Max Verstappen exclusive: "I"ll always find my own way"

Published on 27 February 2017 by Stefan Meens

After a long winter, the 2017 Formula 1 season is finally under way at the Circuit de Barcelona-Catalunya. Daniel Ricciardo (Monday and Wednesday) and Max Verstappen (Tuesday and Thursday) will drive the new RB13 across the first pre-season test. Prior to his first run, Verstappen.nl caught up with the Dutchman.

Welcome Max, the season has finally kicked off. How tough was the winter for you with all that training? The toughest in your career?
“Training wise absolutely. On the other hand, it was good to have a break before training hard in January and February. The training regime was the same, just longer and more often. I definitely feel ready.”

How does an average training day look for you?
“Training twice a day which pretty much fills up your entire day. You start with breakfast, followed by a one and a half hour training session, more food, shower and resting. The second session then also starts with food, followed by training, shower and resting. By the time you’re done, it’s easily six or seven o’clock. You’re not really in the mood to do anything else. But to relax, I went on a ski holiday. I also often invited my friends along to Monaco, so that was pretty relaxing.”

Back to the track, what do you think of the new cars, in particular the RB13?
“All the cars look a lot more aggressive compared to last year. They look pretty cool. The front wing is huge and has v-shape. The tyres are wider, the bargeboards and front splitters are bigger. On the rear of the car we have the ‘shark fin’, which I quite like to be honest. The floor at the rear goes up a bit more which means we’ll generate more downforce. Let’s hope it’s quick!”

Now that you’re more experienced, were you able to help with the development of the new car?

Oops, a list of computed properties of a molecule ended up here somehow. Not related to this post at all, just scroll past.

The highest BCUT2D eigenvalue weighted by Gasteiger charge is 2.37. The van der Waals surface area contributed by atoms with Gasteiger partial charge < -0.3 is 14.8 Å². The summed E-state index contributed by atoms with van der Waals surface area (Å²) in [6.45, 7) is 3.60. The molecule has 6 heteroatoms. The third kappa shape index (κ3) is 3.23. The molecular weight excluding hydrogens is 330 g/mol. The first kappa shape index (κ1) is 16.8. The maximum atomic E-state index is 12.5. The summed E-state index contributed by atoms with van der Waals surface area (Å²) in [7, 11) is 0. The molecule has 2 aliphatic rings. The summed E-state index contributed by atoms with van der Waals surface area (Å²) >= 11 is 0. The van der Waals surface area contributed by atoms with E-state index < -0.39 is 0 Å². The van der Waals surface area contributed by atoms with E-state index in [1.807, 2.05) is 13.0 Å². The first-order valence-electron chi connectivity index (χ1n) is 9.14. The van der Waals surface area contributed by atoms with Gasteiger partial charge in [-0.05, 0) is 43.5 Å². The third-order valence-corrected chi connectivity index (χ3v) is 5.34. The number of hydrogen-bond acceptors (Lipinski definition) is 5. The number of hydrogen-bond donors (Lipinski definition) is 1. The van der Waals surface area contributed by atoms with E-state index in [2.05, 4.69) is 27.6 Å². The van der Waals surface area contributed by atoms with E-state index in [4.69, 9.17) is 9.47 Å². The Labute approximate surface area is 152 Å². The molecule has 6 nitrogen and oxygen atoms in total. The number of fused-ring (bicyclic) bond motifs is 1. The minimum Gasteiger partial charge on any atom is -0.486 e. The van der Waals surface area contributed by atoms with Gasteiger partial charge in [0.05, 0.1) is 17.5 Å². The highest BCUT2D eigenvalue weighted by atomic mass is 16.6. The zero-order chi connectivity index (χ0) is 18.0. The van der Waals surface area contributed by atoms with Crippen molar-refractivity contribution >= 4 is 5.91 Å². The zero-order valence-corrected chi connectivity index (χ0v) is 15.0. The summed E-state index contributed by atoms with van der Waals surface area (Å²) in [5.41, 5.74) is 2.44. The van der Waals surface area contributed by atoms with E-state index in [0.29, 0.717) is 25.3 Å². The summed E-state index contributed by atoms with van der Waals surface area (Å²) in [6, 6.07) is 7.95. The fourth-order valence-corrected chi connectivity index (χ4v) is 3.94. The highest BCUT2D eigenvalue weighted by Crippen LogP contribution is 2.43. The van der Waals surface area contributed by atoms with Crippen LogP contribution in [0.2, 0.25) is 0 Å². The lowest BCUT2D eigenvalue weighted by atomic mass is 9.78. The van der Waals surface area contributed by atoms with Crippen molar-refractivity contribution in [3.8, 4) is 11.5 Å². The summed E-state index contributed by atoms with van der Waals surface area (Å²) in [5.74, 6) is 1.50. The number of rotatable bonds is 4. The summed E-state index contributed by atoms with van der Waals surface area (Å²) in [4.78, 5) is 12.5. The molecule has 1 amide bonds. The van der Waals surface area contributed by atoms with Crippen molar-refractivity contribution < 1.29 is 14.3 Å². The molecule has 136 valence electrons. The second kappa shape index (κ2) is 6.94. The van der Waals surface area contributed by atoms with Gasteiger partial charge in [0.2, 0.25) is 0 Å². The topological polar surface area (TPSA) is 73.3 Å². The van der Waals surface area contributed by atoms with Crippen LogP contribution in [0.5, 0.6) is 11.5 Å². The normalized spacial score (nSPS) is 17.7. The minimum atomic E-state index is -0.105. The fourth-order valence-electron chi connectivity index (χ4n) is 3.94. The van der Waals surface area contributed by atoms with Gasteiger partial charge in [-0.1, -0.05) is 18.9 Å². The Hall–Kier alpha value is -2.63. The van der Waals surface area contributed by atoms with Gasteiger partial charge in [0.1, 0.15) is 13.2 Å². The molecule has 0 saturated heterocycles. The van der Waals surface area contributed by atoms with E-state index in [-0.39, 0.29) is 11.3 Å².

“There’s always some of your own things you like to take with you into the new car, but in winter testing is all about finding out want you want from the car and how you can achieve that before the first race.”

Are there any features that transferred from the old RB12 to the new RB13?
“The seating position hasn’t really changed. Stuff like the brake and throttle pedal as well as the steering wheel, are all things that stay the same.”

If you were in charge of F1, how would your ideal Formula 1 car look like spec wise?
“Probably with a V10 or V12, with the wider tyres like we have now. Also smaller fuel tanks, so we have to refuel during the race. Maybe traction control, but that’s about it.”

Are there any cars from different racing categories you’d like to drive?
At the moment no. I’ll think about it after my Formula 1 career.

Aston Martin have, together with Red Bull, developed a new hypercar, the AM-RB 001. Can we expect to see one of them in your garage?”
“It’s a lot of money so I’m not sure. I’d rather buy ten other cars for that money. Also, on the road stick to rules. I don’t want to lose my driving license.”

In the last few years, you rapidly progressed into Formula 1. From karting to F1 race winner in three years. How do you look back on those last few years?
“It went all so fast but I’ve been used to that during my whole career. It didn’t feel like a big shock. Yes, there is more media attention, but you get used to it.”